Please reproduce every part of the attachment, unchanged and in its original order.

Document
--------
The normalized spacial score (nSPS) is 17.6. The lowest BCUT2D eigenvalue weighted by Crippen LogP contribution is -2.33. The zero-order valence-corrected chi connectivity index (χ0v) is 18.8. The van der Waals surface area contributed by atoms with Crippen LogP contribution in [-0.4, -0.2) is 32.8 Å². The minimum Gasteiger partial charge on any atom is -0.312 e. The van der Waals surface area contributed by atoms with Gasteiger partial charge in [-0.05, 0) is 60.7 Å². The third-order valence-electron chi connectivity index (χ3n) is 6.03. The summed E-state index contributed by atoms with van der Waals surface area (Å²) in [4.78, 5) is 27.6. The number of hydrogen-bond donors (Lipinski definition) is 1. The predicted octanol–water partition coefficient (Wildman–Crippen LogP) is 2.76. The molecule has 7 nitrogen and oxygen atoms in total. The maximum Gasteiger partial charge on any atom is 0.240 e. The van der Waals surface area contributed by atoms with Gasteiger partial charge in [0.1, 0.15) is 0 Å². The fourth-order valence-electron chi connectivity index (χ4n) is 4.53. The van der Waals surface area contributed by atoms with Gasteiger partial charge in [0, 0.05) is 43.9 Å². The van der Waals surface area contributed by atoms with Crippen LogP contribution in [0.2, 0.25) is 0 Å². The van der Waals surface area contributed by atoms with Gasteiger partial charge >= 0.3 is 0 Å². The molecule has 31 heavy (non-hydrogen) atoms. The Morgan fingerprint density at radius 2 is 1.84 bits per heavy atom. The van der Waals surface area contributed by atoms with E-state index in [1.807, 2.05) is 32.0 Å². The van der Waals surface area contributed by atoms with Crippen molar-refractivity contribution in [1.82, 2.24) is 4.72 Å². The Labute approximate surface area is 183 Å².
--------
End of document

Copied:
The normalized spacial score (nSPS) is 17.6. The lowest BCUT2D eigenvalue weighted by Crippen LogP contribution is -2.33. The zero-order valence-corrected chi connectivity index (χ0v) is 18.8. The van der Waals surface area contributed by atoms with Crippen LogP contribution in [-0.4, -0.2) is 32.8 Å². The minimum Gasteiger partial charge on any atom is -0.312 e. The van der Waals surface area contributed by atoms with Gasteiger partial charge in [-0.05, 0) is 60.7 Å². The third-order valence-electron chi connectivity index (χ3n) is 6.03. The summed E-state index contributed by atoms with van der Waals surface area (Å²) in [4.78, 5) is 27.6. The number of hydrogen-bond donors (Lipinski definition) is 1. The predicted octanol–water partition coefficient (Wildman–Crippen LogP) is 2.76. The molecule has 7 nitrogen and oxygen atoms in total. The maximum Gasteiger partial charge on any atom is 0.240 e. The van der Waals surface area contributed by atoms with Gasteiger partial charge in [0.1, 0.15) is 0 Å². The fourth-order valence-electron chi connectivity index (χ4n) is 4.53. The van der Waals surface area contributed by atoms with Gasteiger partial charge in [0, 0.05) is 43.9 Å². The van der Waals surface area contributed by atoms with Crippen LogP contribution in [0.2, 0.25) is 0 Å². The van der Waals surface area contributed by atoms with Gasteiger partial charge >= 0.3 is 0 Å². The molecule has 31 heavy (non-hydrogen) atoms. The Morgan fingerprint density at radius 2 is 1.84 bits per heavy atom. The van der Waals surface area contributed by atoms with E-state index in [1.807, 2.05) is 32.0 Å². The van der Waals surface area contributed by atoms with Crippen molar-refractivity contribution in [1.82, 2.24) is 4.72 Å². The Labute approximate surface area is 183 Å².